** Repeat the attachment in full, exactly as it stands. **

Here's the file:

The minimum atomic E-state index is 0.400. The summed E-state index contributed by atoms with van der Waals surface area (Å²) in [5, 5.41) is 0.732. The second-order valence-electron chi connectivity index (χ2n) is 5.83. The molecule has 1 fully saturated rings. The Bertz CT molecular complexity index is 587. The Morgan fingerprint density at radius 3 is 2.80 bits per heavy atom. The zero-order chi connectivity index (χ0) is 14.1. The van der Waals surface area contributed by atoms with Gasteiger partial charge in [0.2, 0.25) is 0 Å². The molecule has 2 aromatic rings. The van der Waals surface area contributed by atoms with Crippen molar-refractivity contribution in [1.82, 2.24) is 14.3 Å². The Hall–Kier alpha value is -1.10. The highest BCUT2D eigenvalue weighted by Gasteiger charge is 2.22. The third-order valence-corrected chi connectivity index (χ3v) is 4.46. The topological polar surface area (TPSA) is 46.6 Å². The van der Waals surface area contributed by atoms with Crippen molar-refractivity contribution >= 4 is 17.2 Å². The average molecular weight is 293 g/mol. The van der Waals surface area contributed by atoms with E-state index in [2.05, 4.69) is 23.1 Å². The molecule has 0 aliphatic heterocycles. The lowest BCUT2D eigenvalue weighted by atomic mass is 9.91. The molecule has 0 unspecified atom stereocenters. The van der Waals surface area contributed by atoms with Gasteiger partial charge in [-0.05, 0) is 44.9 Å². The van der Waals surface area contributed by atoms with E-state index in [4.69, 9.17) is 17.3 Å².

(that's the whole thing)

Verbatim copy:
The minimum atomic E-state index is 0.400. The summed E-state index contributed by atoms with van der Waals surface area (Å²) in [5, 5.41) is 0.732. The second-order valence-electron chi connectivity index (χ2n) is 5.83. The molecule has 1 fully saturated rings. The Bertz CT molecular complexity index is 587. The Morgan fingerprint density at radius 3 is 2.80 bits per heavy atom. The zero-order chi connectivity index (χ0) is 14.1. The van der Waals surface area contributed by atoms with Gasteiger partial charge in [0.2, 0.25) is 0 Å². The molecule has 2 aromatic rings. The van der Waals surface area contributed by atoms with Crippen molar-refractivity contribution in [1.82, 2.24) is 14.3 Å². The Hall–Kier alpha value is -1.10. The highest BCUT2D eigenvalue weighted by Gasteiger charge is 2.22. The third-order valence-corrected chi connectivity index (χ3v) is 4.46. The topological polar surface area (TPSA) is 46.6 Å². The van der Waals surface area contributed by atoms with Crippen molar-refractivity contribution >= 4 is 17.2 Å². The average molecular weight is 293 g/mol. The van der Waals surface area contributed by atoms with E-state index in [2.05, 4.69) is 23.1 Å². The molecule has 0 aliphatic heterocycles. The lowest BCUT2D eigenvalue weighted by atomic mass is 9.91. The molecule has 0 unspecified atom stereocenters. The van der Waals surface area contributed by atoms with Gasteiger partial charge in [-0.05, 0) is 44.9 Å². The van der Waals surface area contributed by atoms with E-state index in [4.69, 9.17) is 17.3 Å².